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Professor Layton is back after his sell out first game on the Nintendo DS console, with his second adventure Professor Layton and Pandora's Box. Set on board the Molentary Express Professor Layton and his apprentice Luke are embroiled in a dangerous mystery concerning a fable deadly box. With over 150 new puzzles, a fully animated storyline and one new downloadable puzzle a week Professor Layton and the Diabolical Box offers almost endless amounts of head scratching entertainment for all.
Professor Layton is a series of Nintendo sponsored puzzle games for the Nintendo DS console. This long running series in Japan now sees the second instalment arrive on these shores. Each game tells its own stories and has its own puzzles. What they have in common are some ingenious puzzles, strong story and of course Professor Layton.
Professor Layton and Pandora's Box keeps the same format and high quality approach to its puzzles. But this is not just a repackaging of the first game, proceedings are streamlined here. Navigation has received a bump to make it clearer where to go and what to do next. Animations and story telling has also benefited from a little more investment - most likely funded from the huge success of first game, Professor Layton and Curious Village.
The puzzles and the story are also more integrated. Whereas the Curious Village often had tenuous links between its problems and narrative, although not quite as random as the equally excellent WarioWare Touch DS game, Professor Layton and Pandora's Box manages to offer conundrums that relate to the moment in the story. So there's a lot less of people refusing to help until you had solved their riddle. 'Hello, oh yes I can tell you were the house is, but I've heard you like puzzles, so can you solve this?'
The simple presentation of the first game also continues. Again, the puzzle instructions are kept to the top screen of the DS console, with the actual interactions and puzzle solving sticking to the bottom screen. This ensures you always have your instructions and tips to hand, and clears the clutter away from the thinking area on the bottom. It's a similar approach to the Nintendo first party Picross DS game and works just as well. As with that game though, this desire to provide all the information in one place can make the text a little small, but this seems a reasonable price to pay.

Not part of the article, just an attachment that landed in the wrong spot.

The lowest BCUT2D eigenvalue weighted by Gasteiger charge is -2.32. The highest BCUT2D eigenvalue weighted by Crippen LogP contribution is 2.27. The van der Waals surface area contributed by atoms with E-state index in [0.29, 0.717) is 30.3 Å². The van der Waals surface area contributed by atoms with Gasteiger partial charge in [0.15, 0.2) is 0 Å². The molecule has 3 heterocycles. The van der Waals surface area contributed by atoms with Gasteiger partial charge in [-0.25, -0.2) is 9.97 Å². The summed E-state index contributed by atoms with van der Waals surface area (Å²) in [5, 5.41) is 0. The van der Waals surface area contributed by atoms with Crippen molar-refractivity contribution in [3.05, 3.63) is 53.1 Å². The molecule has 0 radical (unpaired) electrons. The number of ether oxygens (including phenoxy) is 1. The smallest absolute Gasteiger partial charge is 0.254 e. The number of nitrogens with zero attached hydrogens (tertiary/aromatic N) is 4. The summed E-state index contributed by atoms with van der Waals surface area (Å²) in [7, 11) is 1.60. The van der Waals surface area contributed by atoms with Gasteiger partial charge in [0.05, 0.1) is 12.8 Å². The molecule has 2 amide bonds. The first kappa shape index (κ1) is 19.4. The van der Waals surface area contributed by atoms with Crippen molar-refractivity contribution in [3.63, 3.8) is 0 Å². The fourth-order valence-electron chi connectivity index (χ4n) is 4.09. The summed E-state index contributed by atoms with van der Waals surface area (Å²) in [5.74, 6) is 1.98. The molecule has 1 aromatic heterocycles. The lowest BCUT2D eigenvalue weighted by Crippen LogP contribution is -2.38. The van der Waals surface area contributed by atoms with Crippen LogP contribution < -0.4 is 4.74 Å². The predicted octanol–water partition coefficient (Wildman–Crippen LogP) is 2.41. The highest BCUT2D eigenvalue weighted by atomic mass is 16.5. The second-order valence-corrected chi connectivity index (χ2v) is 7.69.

Visuals are again clean and clear, so it's just the infuriating problems that have you foxed rather than the interface. Both the general navigation and riddles themselves are depicted in a cartoon cell-shaded style that is easy to follow and understand.
The story is told with some of the best cartoon narrative I've seen on the DS. Think Glorious Cities of Gold meets Pokemon. The result is a cartoon series that is genuinely worth watching. Finishing a set of puzzles and unlocking the next stage of the story is actually quite exciting as you get to watch the next unfolding chapter in this full cartoon style.
For me, I loved taking Professor Layton and the Diabolical Box at my own pace. Rather than blasting through it, I'd take my time. In fact I'd often spend an evening with Layton on my lap whilst watching some evening TV. It felt much like flipping through the pages of a familiar magazine, sometimes I'd be watching the TV until one of the puzzles grabbed my attention and have me transfixed for half an hour, then it was back to East Enders for a bit.
Professor Layton and Pandora's Box will prove its real power as Christmas approaches. We expect it to mirror the popularity of the first game, The Curious Village, and be sold out weeks before the holiday arrives. Its simple visuals, strong art style and well paced puzzles make this a great game for both gamers and non-gamers alike.
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